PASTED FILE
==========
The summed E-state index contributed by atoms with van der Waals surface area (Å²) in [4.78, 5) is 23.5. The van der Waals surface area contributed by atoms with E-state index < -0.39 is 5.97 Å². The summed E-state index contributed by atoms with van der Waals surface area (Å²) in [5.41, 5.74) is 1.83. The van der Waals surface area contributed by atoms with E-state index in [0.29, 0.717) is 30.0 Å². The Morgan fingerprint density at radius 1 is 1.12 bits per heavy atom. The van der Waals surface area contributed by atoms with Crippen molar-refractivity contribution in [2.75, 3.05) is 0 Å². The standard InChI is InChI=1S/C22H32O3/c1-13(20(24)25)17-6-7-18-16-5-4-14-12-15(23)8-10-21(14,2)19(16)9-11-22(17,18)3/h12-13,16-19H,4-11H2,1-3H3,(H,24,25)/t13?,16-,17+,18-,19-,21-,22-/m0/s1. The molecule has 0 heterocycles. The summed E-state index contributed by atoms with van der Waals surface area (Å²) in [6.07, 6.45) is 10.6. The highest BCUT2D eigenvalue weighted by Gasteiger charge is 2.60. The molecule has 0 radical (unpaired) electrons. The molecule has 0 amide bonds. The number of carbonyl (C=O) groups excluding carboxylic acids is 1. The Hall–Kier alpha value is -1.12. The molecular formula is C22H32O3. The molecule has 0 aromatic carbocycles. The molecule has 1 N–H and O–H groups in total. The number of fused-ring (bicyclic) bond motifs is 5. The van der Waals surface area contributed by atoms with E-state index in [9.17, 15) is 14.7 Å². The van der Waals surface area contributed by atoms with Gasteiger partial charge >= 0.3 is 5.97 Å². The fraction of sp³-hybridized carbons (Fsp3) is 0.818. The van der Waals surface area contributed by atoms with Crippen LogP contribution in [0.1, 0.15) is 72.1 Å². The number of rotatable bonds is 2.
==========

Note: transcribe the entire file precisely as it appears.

The summed E-state index contributed by atoms with van der Waals surface area (Å²) in [4.78, 5) is 23.5. The van der Waals surface area contributed by atoms with E-state index < -0.39 is 5.97 Å². The summed E-state index contributed by atoms with van der Waals surface area (Å²) in [5.41, 5.74) is 1.83. The van der Waals surface area contributed by atoms with E-state index in [0.29, 0.717) is 30.0 Å². The Morgan fingerprint density at radius 1 is 1.12 bits per heavy atom. The van der Waals surface area contributed by atoms with Crippen molar-refractivity contribution in [2.75, 3.05) is 0 Å². The standard InChI is InChI=1S/C22H32O3/c1-13(20(24)25)17-6-7-18-16-5-4-14-12-15(23)8-10-21(14,2)19(16)9-11-22(17,18)3/h12-13,16-19H,4-11H2,1-3H3,(H,24,25)/t13?,16-,17+,18-,19-,21-,22-/m0/s1. The molecule has 0 heterocycles. The summed E-state index contributed by atoms with van der Waals surface area (Å²) in [6.07, 6.45) is 10.6. The highest BCUT2D eigenvalue weighted by Gasteiger charge is 2.60. The molecule has 0 radical (unpaired) electrons. The molecule has 0 amide bonds. The number of carbonyl (C=O) groups excluding carboxylic acids is 1. The Hall–Kier alpha value is -1.12. The molecular formula is C22H32O3. The molecule has 0 aromatic carbocycles. The molecule has 1 N–H and O–H groups in total. The number of fused-ring (bicyclic) bond motifs is 5. The van der Waals surface area contributed by atoms with E-state index in [9.17, 15) is 14.7 Å². The van der Waals surface area contributed by atoms with Gasteiger partial charge >= 0.3 is 5.97 Å². The fraction of sp³-hybridized carbons (Fsp3) is 0.818. The van der Waals surface area contributed by atoms with Crippen LogP contribution in [0.1, 0.15) is 72.1 Å². The number of rotatable bonds is 2.